Anything else is supurfluous to the case at hand.



posted on Oct, 19 2006 @ 03:14 PM
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Interesting article and more interesting the story of this man.

Still I am more concern as his status of American citizen and what rights he has lost.

I am confuse here, he got capture in Iraq? and he was in an Iraqi court?

Then I am afraid that he lost his rights already been in a foreign country.

Now what I don't understand is what the US military has do with getting into a trial that was in a foreign country and coercing the Judge into changing verdict.

Can somebody care to explain?



posted on Oct, 19 2006 @ 03:51 PM
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marg6043 we know so pathetically little about this case we can't really even attempt to explain. All we can do is surmise, conjure up something that suits us personally and present what are probably ill founded opinions.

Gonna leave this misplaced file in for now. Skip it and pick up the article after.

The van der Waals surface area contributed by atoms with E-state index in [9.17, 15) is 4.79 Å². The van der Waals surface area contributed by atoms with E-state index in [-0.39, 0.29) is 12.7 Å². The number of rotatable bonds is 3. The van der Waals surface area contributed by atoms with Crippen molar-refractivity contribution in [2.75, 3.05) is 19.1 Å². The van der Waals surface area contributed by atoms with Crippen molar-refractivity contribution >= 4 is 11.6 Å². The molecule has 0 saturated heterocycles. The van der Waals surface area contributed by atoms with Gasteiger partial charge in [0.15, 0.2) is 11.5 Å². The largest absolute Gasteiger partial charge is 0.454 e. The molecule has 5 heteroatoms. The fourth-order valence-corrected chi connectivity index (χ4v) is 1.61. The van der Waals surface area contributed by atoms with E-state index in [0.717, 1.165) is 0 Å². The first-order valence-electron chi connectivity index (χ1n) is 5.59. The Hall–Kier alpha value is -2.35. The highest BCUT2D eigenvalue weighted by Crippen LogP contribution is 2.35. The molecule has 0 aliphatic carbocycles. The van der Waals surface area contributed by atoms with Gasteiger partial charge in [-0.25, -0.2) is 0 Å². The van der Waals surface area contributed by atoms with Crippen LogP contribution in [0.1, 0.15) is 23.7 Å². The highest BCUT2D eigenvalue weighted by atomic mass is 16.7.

I don't think a verdict had ever been reached by the judge to begin with, so it couldn't have been changed. There is no allegation by anyone that the two U.S. representatives coerced the judge in any way. From what I've read so far, I'm not even sure there was a trial. I have no idea at all if there was a jury, or if testimony had been given by anyone, etc.....



posted on Oct, 19 2006 @ 04:35 PM
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I dont see how anyone can deny this fact. Two US military Men were there and demanded the death penalty. As long as this happened, it doesn't matter if they had a secret meeting where they convinced the judge or not, they had interfered.